The Leaf is the world’s first mass-produced—and also the world’s best-selling—electric car. Since the car went on sale in 2010, Nissan Motor Company has sold 300,000 units globally. The acronym LEAF stands for Leading, Environmental-friendly, Affordable, Family car. As an all-electric car, the Leaf produces no tailpipe emissions. Actually, it doesn’t have a tailpipe. The new Leaf, launched last year, will be sold in more than 60 markets worldwide. But as of now, it’s not available for sale in India. So we travel to the US, and drive it from Las Vegas to Red Rock Canyon in Nevada.
How is new Leaf different?
Here, we talk about the US market. Before a car goes on sale, the US Environmental Protection Agency (EPA) tests it and gives an estimate of its range and efficiency. The EPA has rated the Leaf’s range at 151 miles, or 243km. The Leaf’s MPGe—or miles per gallon equivalent—is 125 MPGe (city) and 100 MPGe (highway). MPGe is the distance a vehicle can travel electrically on the amount of energy contained in 1 gallon of gasoline. In terms of km per litre, 125 MPGe is about 53kpl. In terms of savings, the EPA estimates the Leaf will cost $600 in fuel charges per year and should save the driver $4,000 in fuel costs over five years when compared to the average new gasoline car.
Prices start at $30,000, which is lesser than the much-talked-about but yet-to-be-launched Tesla Model 3.
How does it look?
The Leaf doesn’t look as swanky as, say, the BMW i8 or a Tesla, and instead easily gels with traditional cars. The reason is it’s a family car, so the focus is more on practicality, comfort, cabin space, and low buying and running costs. Yet it does look ages ahead of the humble Mahindra e2o, which is the most popular electric car in India.
Is the cabin spacious?
Because the Leaf is the future of transportation, the cabin is avant-garde. The distinctive domed gearlever—it looks like a computer mouse—is eye-catching. The cabin is solidly built and spacious enough for five large-sized adults. Because the Leaf is a purpose-built electric car, its boot space isn’t compromised by a battery pack—because batteries are stored under the seats.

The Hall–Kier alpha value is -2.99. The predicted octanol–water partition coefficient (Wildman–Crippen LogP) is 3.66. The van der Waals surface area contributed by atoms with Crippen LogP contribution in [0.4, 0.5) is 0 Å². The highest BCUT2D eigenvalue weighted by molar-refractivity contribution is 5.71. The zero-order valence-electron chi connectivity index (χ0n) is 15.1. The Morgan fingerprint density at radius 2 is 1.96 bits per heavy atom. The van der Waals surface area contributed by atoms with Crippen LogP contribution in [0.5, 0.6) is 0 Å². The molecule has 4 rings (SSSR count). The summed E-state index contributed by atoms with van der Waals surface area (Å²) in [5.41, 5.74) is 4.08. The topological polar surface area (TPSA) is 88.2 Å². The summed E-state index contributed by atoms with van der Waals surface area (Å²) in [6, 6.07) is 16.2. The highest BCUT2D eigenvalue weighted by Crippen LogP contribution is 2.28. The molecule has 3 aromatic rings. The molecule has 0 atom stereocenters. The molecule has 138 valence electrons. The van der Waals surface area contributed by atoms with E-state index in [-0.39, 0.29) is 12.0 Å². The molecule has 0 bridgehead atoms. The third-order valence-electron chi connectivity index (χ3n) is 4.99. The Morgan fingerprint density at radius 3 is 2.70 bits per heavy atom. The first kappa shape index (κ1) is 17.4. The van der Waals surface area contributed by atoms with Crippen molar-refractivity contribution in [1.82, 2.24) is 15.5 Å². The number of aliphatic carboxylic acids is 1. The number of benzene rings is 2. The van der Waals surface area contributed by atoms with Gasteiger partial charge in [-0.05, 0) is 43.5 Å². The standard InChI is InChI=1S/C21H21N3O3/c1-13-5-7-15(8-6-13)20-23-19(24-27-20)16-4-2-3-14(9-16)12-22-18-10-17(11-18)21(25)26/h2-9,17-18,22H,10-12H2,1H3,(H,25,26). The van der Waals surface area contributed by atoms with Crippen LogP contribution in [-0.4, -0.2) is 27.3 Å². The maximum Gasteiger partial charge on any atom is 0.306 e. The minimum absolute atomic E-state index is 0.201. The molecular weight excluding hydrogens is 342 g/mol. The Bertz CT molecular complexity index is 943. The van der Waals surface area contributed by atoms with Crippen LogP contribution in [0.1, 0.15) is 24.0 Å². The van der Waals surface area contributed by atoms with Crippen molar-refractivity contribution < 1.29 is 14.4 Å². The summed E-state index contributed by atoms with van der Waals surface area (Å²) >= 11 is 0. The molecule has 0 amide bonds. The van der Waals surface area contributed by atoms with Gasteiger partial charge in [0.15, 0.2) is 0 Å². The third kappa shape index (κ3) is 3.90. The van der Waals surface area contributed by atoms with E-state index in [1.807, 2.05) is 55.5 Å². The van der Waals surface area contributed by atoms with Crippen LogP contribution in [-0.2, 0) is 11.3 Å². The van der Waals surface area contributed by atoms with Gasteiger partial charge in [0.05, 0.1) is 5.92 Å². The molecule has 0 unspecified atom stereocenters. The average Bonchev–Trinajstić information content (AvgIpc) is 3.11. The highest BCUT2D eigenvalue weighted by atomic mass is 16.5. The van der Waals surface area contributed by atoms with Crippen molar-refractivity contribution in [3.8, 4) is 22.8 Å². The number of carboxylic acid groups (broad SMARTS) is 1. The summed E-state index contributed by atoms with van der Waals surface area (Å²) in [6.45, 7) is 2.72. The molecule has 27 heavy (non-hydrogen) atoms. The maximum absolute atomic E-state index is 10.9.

How does it drive?
All the electric motor’s torque—the pulling power of the engine—is available right from standstill. As soon as you press the accelerator pedal, the car simply shoots ahead. To give an analogy, when you switch on the blender in your kitchen, the blades instantly go from zero to a few thousand spins—similar is the case with an electric motor in a car.
The drive experience is different from a gasoline engine car. First, the Leaf’s motor produces a barely audible whine when on the move. Second, the wind noise is minimal because the car has a very aerodynamic body. Third, the acceleration is intense, or appears so because the torque is available right from standstill.
Does it get futuristic tech?
Yes, loads of it. The Leaf comes with ProPilot technology (called ProPilot Assist in the US), ProPilot Park and e-Pedal.
ProPilot is a semi-autonomous driving technology which helps with driving—like following the car ahead at a pre-set distance or helping keep the car in its lane. It can even bring your Leaf to a full stop based on the traffic flow, and hold you there.
The e-Pedal is an innovative technology—it lets you accelerate and brake with only one pedal. So as soon as you take your foot off the accelerator pedal, the car understands you want to slow down, and gradually brakes automatically. As you press the accelerator, the car lets go off the brake and proceeds with the usual pace.
Will it come to India?
With India’s aim of 100% electric mobility, a car such as the Leaf makes huge sense for the country. Its range is very good, and if it’s launched here, Nissan will also have to bring the charging infrastructure, which includes a quick charger. It’s perhaps time Nissan, and other global car-makers, start testing their electric cars in India in a big way, and try and work out localisation strategies.